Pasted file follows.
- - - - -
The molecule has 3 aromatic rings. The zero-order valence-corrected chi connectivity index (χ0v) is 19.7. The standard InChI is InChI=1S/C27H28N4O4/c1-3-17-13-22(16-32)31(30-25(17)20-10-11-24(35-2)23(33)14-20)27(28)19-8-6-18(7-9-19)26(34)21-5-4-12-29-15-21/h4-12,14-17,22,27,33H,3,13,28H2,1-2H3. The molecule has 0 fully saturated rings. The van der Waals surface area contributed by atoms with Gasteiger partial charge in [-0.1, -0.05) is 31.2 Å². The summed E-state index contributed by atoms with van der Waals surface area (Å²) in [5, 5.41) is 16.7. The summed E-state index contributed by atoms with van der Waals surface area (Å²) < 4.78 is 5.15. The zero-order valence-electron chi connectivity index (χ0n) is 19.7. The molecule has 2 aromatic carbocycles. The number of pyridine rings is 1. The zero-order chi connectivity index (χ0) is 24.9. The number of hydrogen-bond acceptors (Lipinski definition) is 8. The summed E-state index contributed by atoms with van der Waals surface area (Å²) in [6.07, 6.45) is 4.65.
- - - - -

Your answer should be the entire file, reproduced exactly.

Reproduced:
The molecule has 3 aromatic rings. The zero-order valence-corrected chi connectivity index (χ0v) is 19.7. The standard InChI is InChI=1S/C27H28N4O4/c1-3-17-13-22(16-32)31(30-25(17)20-10-11-24(35-2)23(33)14-20)27(28)19-8-6-18(7-9-19)26(34)21-5-4-12-29-15-21/h4-12,14-17,22,27,33H,3,13,28H2,1-2H3. The molecule has 0 fully saturated rings. The van der Waals surface area contributed by atoms with Gasteiger partial charge in [-0.1, -0.05) is 31.2 Å². The summed E-state index contributed by atoms with van der Waals surface area (Å²) in [5, 5.41) is 16.7. The summed E-state index contributed by atoms with van der Waals surface area (Å²) < 4.78 is 5.15. The zero-order valence-electron chi connectivity index (χ0n) is 19.7. The molecule has 2 aromatic carbocycles. The number of pyridine rings is 1. The zero-order chi connectivity index (χ0) is 24.9. The number of hydrogen-bond acceptors (Lipinski definition) is 8. The summed E-state index contributed by atoms with van der Waals surface area (Å²) in [6.07, 6.45) is 4.65.